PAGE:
§ Mr. Aubrey Jones
It is my aim to end restrictions on domestic coal supplies as soon as conditions permit; but to end them now would necessitate further imports of large coal at a considerable cost to our balance of payments, and I could not advocate such a course at a time when our foreign exchange reserves must be most carefully husbanded.
§ Mr. Bell
Is it true that to abolish domestic coal rationing would cost only an additional 1 million tons of coal? If so, will my right hon. Friend bear in mind that coal miners receive 8 tons of concessionary coal a year compared with the 34 cwt. enjoyed by my constituents? Will my right hon. Friend consider applying the policy of fair shares to coal supplies and thereby avoid the expense of domestic rationing?
§ Mr. Jones
As to the first part of my hon. Friend's supplementary question and his estimate of 1 million tons, estimates vary and are difficult to make, but I would suggest that a minimum estimate would be at least 2 million tons. As to the second part, that is an entirely different question which, I believe, is on the Order Paper for next week, and I would rather not reply until then.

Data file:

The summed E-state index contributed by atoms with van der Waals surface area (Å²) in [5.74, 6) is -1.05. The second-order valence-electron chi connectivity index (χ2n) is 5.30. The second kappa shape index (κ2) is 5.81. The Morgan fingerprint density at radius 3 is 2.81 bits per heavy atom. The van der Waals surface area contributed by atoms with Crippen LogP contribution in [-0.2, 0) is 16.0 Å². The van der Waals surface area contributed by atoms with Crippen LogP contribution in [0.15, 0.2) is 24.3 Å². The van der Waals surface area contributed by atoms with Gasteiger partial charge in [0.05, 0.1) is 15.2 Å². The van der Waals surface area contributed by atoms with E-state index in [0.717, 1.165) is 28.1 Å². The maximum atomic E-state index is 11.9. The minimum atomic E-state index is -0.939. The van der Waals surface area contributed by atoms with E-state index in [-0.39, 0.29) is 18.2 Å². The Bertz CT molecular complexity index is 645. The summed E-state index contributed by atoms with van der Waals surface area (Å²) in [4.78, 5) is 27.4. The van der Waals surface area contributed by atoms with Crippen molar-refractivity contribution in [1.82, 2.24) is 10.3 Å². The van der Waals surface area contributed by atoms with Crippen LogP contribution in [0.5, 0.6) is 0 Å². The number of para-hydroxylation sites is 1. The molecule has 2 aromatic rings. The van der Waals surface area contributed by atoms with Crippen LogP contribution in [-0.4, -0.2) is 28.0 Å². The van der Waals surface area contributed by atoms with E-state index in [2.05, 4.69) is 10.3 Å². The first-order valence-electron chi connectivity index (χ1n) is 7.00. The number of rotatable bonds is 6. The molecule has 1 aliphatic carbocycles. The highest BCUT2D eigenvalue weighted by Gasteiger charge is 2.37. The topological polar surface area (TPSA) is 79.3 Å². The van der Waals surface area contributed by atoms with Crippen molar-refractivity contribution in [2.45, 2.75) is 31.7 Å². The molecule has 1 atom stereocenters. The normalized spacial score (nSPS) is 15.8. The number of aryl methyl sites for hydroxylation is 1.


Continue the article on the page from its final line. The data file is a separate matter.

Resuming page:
§ Mr. J. Griffiths
When the Minister makes his statement about concessionary coal, will he point out to his hon. Friends and to the country that for generations concessionary coal has been part of miners' wages and that if it were abolished there would need to be wage negotiations in every pit? Will the right hon. Gentleman, when making his statement, please make this clear to his hon. Friends, who are profoundly ignorant of the fact?